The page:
Going green saves money, spins profits in coal-addicted Poland

Tuesday, November 25, 2008

KISIELICE, Poland (AFP) — Standing in the shadow of a massive windmill, Mayor Tomasz Koprowiak thinks part of the answer to Poland kicking its coal habit is blowing in the wind and growing in farmers' fields.

"Our new straw-fired heating plant serves 80 percent of the community and is saving everyone money," Koprowiak says of Kisielice, a poor north-eastern rural municipality of 6,500.

He is something of a pioneer in Poland, where green energy is still rare in a rapidly growing economy almost entirely reliant on coal for electricity and heat.

The fossil fuel is largely responsible for the 2004 EU member's annual 300 million tons of CO2 greenhouse gas emissions -- 1.1 percent of the global annual total and nearly twice the annual EU per capita average.

But Kisielice's enterprising mayor insists he is more interested in saving money than the environment.

"You don't have to be an ecologist to go green," he says. "People are interested in cheaper heat, promoting ecology wasn't really a factor in our decision to go green -- it just really paid-off."

The switch in 2004 from imported oil and Polish coal to plentiful local straw to fuel a three megawatt central heat and hot water plant has brought 1.3 million zlotys (340,000 euros, 425,000 dollars) in annual savings, Koprowiak boasts.

Extra cash raked-in by farmers from annual sales of the 3,000 tons of straw burned in the biomass furnace, is ploughed back into the local economy, he adds.

Solar panels to heat water during the summer for even greater savings are Koprowiak's next step.

But this is just the tip of the ... haystack.

Thanks to his early planning, Kisielice has attracted two Spanish wind farms, generating an additional 1.3 million zlotys per year in property taxes on 27 windmills.

Koprowiak expects an extra million zloty annual windfall in 2009 when blades begin to spin on 20 new 85 meter-high (279 feet) turbines.

Farmers earn a handsome 5,000 euros annually in lease fees for each windmill on their land.

"Nobody's complaining," Koprowiak says of the wind farms, oft slammed in the West as noisy eye-sores.

For Roman Adamski, principal at the local public school, hooking up to the municipal straw-fired heating plant in 2005 has saved his chronically underfunded school an average 51,000 zlotys each year. With the extra cash he installed energy efficient windows, further boosting savings.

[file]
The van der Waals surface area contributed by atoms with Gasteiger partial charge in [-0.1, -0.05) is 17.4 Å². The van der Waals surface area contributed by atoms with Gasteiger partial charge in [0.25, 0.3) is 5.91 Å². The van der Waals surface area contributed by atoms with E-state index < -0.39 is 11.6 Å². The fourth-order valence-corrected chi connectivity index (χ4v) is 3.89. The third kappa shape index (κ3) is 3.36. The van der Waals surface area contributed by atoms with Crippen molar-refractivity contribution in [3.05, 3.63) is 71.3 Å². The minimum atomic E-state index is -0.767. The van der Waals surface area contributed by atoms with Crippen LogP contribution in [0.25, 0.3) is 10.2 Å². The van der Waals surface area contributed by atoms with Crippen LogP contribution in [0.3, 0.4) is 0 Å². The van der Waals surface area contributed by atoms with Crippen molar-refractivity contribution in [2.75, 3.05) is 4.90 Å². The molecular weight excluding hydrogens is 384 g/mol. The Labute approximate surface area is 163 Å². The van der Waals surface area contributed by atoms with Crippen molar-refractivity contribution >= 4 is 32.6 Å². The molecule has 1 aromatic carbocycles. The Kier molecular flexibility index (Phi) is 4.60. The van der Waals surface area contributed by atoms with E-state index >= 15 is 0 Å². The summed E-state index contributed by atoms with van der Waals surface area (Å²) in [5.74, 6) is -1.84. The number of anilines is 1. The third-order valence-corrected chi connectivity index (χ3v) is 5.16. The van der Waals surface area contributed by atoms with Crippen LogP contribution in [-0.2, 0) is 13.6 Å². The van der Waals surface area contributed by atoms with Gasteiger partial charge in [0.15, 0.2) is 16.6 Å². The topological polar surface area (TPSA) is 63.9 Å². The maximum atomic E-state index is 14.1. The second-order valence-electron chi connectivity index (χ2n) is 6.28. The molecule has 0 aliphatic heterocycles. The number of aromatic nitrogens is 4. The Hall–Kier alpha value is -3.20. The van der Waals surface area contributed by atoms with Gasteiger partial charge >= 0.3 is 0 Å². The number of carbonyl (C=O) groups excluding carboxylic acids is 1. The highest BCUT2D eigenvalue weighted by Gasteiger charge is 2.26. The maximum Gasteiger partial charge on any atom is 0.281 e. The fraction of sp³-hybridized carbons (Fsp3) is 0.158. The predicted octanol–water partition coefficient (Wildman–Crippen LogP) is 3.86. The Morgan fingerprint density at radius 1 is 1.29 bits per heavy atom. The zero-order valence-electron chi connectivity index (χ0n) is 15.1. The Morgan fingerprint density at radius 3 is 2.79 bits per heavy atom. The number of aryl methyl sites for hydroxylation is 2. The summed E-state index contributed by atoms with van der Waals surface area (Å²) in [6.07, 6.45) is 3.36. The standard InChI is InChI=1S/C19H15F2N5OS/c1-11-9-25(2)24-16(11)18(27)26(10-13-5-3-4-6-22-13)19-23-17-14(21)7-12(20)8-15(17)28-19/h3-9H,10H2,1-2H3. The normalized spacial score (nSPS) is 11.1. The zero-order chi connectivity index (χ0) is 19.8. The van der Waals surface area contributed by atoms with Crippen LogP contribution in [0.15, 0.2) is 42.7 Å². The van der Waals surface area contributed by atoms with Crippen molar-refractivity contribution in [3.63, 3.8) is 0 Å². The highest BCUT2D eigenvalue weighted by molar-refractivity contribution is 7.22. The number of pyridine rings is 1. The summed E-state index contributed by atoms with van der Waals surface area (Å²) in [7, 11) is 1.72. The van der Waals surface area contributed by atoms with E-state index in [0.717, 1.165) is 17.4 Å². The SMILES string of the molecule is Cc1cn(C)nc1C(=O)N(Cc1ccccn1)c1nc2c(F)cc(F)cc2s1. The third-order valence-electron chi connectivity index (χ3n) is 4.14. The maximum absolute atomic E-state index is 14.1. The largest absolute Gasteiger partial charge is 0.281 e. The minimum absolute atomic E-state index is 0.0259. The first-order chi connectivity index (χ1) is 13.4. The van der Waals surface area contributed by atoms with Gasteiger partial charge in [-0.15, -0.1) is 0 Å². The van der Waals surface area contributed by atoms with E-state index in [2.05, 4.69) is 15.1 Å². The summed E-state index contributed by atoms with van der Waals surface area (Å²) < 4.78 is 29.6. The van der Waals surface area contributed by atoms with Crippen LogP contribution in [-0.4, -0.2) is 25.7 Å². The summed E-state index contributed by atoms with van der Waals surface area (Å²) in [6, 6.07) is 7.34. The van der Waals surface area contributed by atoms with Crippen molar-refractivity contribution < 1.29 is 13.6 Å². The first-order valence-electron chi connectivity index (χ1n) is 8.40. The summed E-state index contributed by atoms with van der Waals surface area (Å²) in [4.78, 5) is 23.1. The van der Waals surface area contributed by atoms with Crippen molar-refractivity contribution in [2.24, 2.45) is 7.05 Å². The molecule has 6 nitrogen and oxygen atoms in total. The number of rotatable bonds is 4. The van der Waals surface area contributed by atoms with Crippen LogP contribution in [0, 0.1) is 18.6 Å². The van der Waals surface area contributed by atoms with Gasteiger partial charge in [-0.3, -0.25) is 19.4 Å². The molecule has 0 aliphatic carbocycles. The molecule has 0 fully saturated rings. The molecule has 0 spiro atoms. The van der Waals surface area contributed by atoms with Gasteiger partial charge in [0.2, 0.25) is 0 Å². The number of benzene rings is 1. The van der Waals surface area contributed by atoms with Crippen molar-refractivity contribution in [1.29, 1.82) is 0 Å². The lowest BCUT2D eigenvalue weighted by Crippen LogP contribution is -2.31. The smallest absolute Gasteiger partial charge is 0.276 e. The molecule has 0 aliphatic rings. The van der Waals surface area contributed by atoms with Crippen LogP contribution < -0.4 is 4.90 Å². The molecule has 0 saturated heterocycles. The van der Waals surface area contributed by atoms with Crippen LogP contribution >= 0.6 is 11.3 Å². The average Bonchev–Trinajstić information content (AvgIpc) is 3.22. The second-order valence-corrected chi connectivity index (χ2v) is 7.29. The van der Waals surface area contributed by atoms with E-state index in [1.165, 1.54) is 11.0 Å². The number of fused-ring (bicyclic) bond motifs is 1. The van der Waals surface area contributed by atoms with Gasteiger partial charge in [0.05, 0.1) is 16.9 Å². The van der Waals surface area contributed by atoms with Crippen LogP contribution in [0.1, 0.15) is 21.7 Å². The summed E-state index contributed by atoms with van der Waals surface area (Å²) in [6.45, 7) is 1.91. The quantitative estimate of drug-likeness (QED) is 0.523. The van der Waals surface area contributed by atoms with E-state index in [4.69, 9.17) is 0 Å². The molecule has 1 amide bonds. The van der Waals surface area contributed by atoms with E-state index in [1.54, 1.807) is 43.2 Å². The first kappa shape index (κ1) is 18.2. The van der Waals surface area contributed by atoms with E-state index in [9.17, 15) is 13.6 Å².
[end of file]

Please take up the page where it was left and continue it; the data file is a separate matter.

"It's economically viable, environmentally friendly and, especially important for us, it has educational value for the children," Adamski says.

Indeed, at 15, pupil Ewka Okonska is lobbying her parents to install solar panels, but laments that "it's still too expensive."

CO2 emissions from biomass plants like the one in Kisielice are up to 60 percent lower than those produced using fossil fuels, says Antoni Faber, an academic and Polish biomass expert.

But he cautions that the price of biomass like straw could skyrocket as demand grows.

With 30 percent of Poland's total annual emissions coming from small coal or oil furnaces in households and small businesses, Kisielice could serve as a blueprint for emissions reductions in small communities, says Grzegorz Wisniewski, head of the Warsaw-based think tank, the Institute for Renewable Energy.

"It's important to reduce coal use in small furnaces, because it's impossible to filter emissions for CO2," he says. "On the other hand it's in these small systems that it's easiest to introduce renewables and increase energy efficiency."

The European Union's planned climate package sets industrial targets of giving renewables a 20-percent stake in the electricity market, reducing CO2 emissions by 20 percent and increasing energy efficiency by 20 percent by 2020 compared with 1990 levels.

Poland will host the United Nations' December 1-12 climate conference in Poznan, although its liberal government has threatened to torpedo the flagship EU climate deal should costly auctions of CO2 emission quotas risk stunting its developing economy.

According to World Coal Institute figures for 2007, Poland and South Africa are the most coal-dependent countries in the world.

An estimated 150 years of reserves also make comparatively clean-burning hard coal Poland's number one conventional energy resource.

Its 105 industrial coal-fired power and heating plants produce 60 percent of its annual CO2 emissions.

"We need to invest billions of euros in the modernization of our energy sector and we want to combine this process with reducing emissions," Mikolaj Dowgielewicz, Poland's Secretary of State for European Affairs told AFP in comments on the mammoth task of upgrading the communist-era energy infrastructure to curb CO2 emissions through improved efficiency.

"Poland's economy is based on coal and any real alternative like nuclear, is a long way off," says Tadeusz Skotnicki, production chief at the 110-year-old Wujek coal mine in the heart of southern Poland's Silesian coal basin.

"At the moment our company and really Poland's entire coal sector is having a hard time just keeping up with rapidly growing demand."

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